In translation classes depending on the class objective teachers may resort to different methodology which, in turn, leads to different types of testing. In translation assessment teachers use the same type of tests that are generally given to regular TEFL students: placement tests, diagnostic tests, progress tests and achievement tests.

Speaking of placement tests it should be noted that they can be used not just as means to determine the initial competence of translation students, but also as an instrument in reorganization and revision of a curriculum. According to the results students show foreign languages departments may have to decide to implement corrective or intensive courses.

Diagnostic tests are meant to detect student problems in order to get rid of them unless it is too late in the semester. Such kinds of texts are supposed to encourage students to correct their weak points.

Progress tests are the most popular and frequently set tests in a university classroom. The objective of a progress test is to determine if the students have mastered material the material that has already been taught. In theory, if the teaching has been sufficient, if the syllabus is organized efficiently, if the test is well written and of course, if the students have been attentive, marks on a progress test should be high. If the marks are not all above 75 out of 100, then the instructor will have to determine why and alter the weekly course distribution (2). Such kind of tests is to be done on a weekly or biweekly basis depending on a number of classes taught per week and includes different translation dictations, vocabulary quizzes, back translations and others.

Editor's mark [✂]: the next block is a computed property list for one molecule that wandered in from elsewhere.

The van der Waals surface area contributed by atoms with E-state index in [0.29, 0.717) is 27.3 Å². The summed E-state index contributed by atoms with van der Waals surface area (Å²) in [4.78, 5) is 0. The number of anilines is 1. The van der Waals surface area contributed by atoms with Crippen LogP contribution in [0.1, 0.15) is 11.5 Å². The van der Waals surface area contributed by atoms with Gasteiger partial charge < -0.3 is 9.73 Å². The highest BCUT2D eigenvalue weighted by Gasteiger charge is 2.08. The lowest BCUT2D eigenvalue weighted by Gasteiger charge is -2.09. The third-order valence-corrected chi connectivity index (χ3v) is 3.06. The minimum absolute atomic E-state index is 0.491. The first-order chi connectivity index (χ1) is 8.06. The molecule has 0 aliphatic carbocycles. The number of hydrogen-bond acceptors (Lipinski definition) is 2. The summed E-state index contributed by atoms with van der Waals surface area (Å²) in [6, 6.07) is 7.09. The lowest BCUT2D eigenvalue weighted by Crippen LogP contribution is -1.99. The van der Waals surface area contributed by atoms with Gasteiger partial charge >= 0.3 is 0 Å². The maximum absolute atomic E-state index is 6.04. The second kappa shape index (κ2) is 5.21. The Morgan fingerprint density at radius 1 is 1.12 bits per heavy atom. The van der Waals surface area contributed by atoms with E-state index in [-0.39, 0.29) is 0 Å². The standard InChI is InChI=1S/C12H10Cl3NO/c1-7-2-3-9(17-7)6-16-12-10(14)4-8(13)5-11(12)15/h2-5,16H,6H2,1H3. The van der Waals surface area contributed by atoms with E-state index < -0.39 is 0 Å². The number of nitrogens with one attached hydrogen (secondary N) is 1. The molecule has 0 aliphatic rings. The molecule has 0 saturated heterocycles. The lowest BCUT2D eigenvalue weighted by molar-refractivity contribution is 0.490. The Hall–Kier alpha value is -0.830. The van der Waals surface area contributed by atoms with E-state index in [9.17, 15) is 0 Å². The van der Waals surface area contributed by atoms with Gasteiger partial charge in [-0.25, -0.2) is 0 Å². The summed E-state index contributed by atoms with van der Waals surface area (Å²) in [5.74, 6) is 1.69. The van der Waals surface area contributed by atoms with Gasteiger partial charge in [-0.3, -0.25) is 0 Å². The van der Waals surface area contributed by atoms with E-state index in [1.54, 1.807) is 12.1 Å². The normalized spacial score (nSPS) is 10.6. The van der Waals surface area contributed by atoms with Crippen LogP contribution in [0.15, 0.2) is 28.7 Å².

Achievement tests are designed to determine whether the students have mastered the scope of knowledge and skills specified in the syllabus. Achievement tests should include tasks that cover all the material studied during the semester. Their results should be studied very closely in order to evaluate not just the level of students’ translation competence but also the strengths and weaknesses of the program which has been offered to students.